A process ID is a unique number that identifies a process, with that you can kill or terminate a running program on your server (see kill command).
ps U username : shows processes for a certain user
ps aux : shows all system processes
ps aux –forest : shows all system processes like the above but organizes in a hierarchy that’s very useful!

touch : create an empty file
touch /home/burst/public_html/404.html : create an empty file called 404.html in the directory /home/burst/public_html/

file : attempts to guess what type of file a file is by looking at it’s content.
file * : prints out a list of all files/directories in a directory

du : shows disk usage.
du -sh : shows a summary, in human-readble form, of total disk space used in the current directory, including subdirectories.
du -sh * : same thing, but for each file and directory. helpful when finding large files taking up space.

wc : word count
wc -l filename.txt : tells how many lines are in filename.txt

cp : copy a file
cp filename filename.backup : copies filename to filename.backup
cp -a /home/burst/new_design/* /home/burst/public_html/ : copies all files, retaining permissions form one directory to another.
cp -av * ../newdir : Copies all files and directories recurrsively in the current directory INTO newdir

mv : Move a file command
mv oldfilename newfilename : Move a file or directory from oldfilename to newfilename

rm : delete a file
rm filename.txt : deletes filename.txt, will more than likely ask if you really want to delete it
rm -f filename.txt : deletes filename.txt, will not ask for confirmation before deleting.
rm -rf tmp/ : recursively deletes the directory tmp, and all files in it, including subdirectories. BE VERY CAREFULL WITH THIS COMMAND!!!

TAR: Creating and Extracting .tar.gz and .tar files
tar -zxvf file.tar.gz : Extracts the file
tar -xvf file.tar : Extracts the file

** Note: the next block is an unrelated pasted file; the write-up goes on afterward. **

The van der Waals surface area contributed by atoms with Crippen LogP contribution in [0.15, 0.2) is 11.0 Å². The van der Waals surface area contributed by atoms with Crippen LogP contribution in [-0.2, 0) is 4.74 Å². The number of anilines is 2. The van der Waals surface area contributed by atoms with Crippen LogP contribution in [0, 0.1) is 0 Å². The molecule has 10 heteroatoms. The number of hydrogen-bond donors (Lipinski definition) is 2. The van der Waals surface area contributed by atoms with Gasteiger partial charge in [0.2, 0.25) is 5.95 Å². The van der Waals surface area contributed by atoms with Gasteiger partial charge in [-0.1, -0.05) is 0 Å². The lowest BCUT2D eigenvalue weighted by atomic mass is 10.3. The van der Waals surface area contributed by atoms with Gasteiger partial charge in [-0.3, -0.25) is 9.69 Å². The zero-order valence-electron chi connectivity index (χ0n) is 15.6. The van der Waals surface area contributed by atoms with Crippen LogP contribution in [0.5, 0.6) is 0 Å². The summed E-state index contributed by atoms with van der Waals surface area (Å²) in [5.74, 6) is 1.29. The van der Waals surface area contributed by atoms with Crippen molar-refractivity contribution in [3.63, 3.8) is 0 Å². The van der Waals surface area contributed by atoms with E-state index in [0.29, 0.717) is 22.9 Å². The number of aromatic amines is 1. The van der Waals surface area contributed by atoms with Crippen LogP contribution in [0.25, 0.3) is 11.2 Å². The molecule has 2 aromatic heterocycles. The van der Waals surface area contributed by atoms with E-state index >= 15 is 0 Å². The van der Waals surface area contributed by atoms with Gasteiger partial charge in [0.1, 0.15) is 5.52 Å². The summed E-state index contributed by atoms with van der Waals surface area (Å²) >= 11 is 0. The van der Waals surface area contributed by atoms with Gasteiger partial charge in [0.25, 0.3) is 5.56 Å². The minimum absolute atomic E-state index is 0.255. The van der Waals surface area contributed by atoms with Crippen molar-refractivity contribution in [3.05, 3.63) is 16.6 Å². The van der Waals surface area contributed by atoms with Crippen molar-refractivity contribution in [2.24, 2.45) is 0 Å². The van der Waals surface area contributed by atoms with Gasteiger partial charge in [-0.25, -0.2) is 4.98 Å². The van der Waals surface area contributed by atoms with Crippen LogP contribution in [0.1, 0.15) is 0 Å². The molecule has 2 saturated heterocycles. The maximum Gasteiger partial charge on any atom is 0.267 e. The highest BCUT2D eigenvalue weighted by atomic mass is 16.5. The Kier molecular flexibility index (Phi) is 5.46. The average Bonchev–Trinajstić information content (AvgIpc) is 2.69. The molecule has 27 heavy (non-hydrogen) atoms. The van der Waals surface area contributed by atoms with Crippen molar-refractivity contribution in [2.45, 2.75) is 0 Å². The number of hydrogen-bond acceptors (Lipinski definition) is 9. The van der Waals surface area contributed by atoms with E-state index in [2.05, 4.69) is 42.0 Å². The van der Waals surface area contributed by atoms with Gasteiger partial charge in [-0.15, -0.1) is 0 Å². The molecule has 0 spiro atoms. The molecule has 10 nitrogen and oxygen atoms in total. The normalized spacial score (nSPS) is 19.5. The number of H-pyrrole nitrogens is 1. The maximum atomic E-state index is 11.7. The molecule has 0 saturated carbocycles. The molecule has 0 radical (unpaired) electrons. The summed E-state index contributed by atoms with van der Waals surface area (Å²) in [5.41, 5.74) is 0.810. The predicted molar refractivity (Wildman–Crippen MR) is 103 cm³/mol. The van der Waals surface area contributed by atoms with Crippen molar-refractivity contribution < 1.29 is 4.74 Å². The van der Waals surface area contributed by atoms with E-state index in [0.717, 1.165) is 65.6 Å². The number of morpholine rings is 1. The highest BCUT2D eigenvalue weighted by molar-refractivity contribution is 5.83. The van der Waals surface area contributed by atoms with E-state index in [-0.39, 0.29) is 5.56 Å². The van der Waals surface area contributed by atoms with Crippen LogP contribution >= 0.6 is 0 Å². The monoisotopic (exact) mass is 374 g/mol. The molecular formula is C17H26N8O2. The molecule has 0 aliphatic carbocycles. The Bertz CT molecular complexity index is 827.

tar -cf archive.tar contents/ : Takes everything from contents/ and puts it into archive.tar
gzip -d filename.gz : Decompress the file, extract it

ZIP Files: Extracting .zip files shell command

Firewall – iptables commands
iptables -I INPUT -s IPADDRESSHERE -j DROP : This command stops any connections from the IP address
iptables -L : List all rules in iptables
iptables -F : Flushes all iptables rules (clears the firewall)
iptables –save : Saves the currenty ruleset in memory to disk
service iptables restart : Restarts iptables

Apache Shell Commands
httpd -v : Outputs the build date and version of the Apache server.
httpd -l : Lists compiled in Apache modules
httpd status : Only works if mod_status is enabled and shows a page of active connections
service httpd restart : Restarted Apache web server

MySQL Shell Commands
mysqladmin processlist : Shows active mysql connections and queries
mysqladmin drop databasenamehere : Drops/deletes the selected database
mysqladmin create databasenamehere : Creates a mysql database

Restore MySQL Database Shell Command
mysql -u username -p password databasename < databasefile.sql : Restores a MySQL database from databasefile.sql Backup MySQL Database Shell Command mysqldump -u username -p password databasename > databasefile.sql : Backup MySQL database to databasefile.sql

kill: terminate a system process
kill -9 PID EG: kill -9 431
kill PID EG: kill 10550
Use top or ps ux to get system PIDs (Process IDs)

PID TTY TIME COMMAND 10550 pts/3 0:01 /bin/csh 10574 pts/4 0:02 /bin/csh 10590 pts/4 0:09 APP
Each line represents one process, with a process being loosely defined as a running instance of a program. The column headed PID (process ID) shows the assigned process numbers of the processes. The heading COMMAND shows the location of the executed process.

Putting commands together